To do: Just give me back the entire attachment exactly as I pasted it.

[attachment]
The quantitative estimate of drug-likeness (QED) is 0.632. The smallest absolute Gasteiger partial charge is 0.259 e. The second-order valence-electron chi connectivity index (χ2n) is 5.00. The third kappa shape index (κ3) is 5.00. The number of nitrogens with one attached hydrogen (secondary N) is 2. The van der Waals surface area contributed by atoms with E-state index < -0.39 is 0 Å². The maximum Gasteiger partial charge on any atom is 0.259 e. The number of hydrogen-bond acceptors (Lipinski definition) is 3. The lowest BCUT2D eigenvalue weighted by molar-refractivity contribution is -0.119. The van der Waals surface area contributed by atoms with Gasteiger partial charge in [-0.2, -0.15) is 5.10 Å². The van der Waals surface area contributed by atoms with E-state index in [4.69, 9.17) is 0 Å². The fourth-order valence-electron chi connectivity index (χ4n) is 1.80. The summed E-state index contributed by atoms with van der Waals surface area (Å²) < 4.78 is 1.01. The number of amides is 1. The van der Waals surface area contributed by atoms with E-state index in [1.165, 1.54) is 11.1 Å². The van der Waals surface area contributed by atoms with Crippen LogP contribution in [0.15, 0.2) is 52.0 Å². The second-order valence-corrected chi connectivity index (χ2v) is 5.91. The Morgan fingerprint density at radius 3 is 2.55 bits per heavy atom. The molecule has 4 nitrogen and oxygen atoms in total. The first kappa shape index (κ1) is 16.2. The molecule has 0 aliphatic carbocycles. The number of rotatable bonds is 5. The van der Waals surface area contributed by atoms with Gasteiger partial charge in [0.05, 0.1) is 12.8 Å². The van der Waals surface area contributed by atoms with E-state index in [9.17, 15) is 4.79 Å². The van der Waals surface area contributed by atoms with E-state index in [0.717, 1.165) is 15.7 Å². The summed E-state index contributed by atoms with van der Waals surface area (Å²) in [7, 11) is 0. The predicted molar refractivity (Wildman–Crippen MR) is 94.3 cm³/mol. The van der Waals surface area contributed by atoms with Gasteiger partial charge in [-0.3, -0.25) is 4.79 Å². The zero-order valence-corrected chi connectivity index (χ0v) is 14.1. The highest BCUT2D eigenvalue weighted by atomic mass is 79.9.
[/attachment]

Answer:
The quantitative estimate of drug-likeness (QED) is 0.632. The smallest absolute Gasteiger partial charge is 0.259 e. The second-order valence-electron chi connectivity index (χ2n) is 5.00. The third kappa shape index (κ3) is 5.00. The number of nitrogens with one attached hydrogen (secondary N) is 2. The van der Waals surface area contributed by atoms with E-state index < -0.39 is 0 Å². The maximum Gasteiger partial charge on any atom is 0.259 e. The number of hydrogen-bond acceptors (Lipinski definition) is 3. The lowest BCUT2D eigenvalue weighted by molar-refractivity contribution is -0.119. The van der Waals surface area contributed by atoms with Gasteiger partial charge in [-0.2, -0.15) is 5.10 Å². The van der Waals surface area contributed by atoms with E-state index in [4.69, 9.17) is 0 Å². The fourth-order valence-electron chi connectivity index (χ4n) is 1.80. The summed E-state index contributed by atoms with van der Waals surface area (Å²) < 4.78 is 1.01. The number of amides is 1. The van der Waals surface area contributed by atoms with E-state index in [1.165, 1.54) is 11.1 Å². The van der Waals surface area contributed by atoms with Crippen LogP contribution in [0.15, 0.2) is 52.0 Å². The second-order valence-corrected chi connectivity index (χ2v) is 5.91. The Morgan fingerprint density at radius 3 is 2.55 bits per heavy atom. The molecule has 4 nitrogen and oxygen atoms in total. The first kappa shape index (κ1) is 16.2. The molecule has 0 aliphatic carbocycles. The number of rotatable bonds is 5. The van der Waals surface area contributed by atoms with Gasteiger partial charge in [0.05, 0.1) is 12.8 Å². The van der Waals surface area contributed by atoms with E-state index in [9.17, 15) is 4.79 Å². The van der Waals surface area contributed by atoms with E-state index in [0.717, 1.165) is 15.7 Å². The summed E-state index contributed by atoms with van der Waals surface area (Å²) in [7, 11) is 0. The predicted molar refractivity (Wildman–Crippen MR) is 94.3 cm³/mol. The van der Waals surface area contributed by atoms with Gasteiger partial charge in [-0.3, -0.25) is 4.79 Å². The zero-order valence-corrected chi connectivity index (χ0v) is 14.1. The highest BCUT2D eigenvalue weighted by atomic mass is 79.9.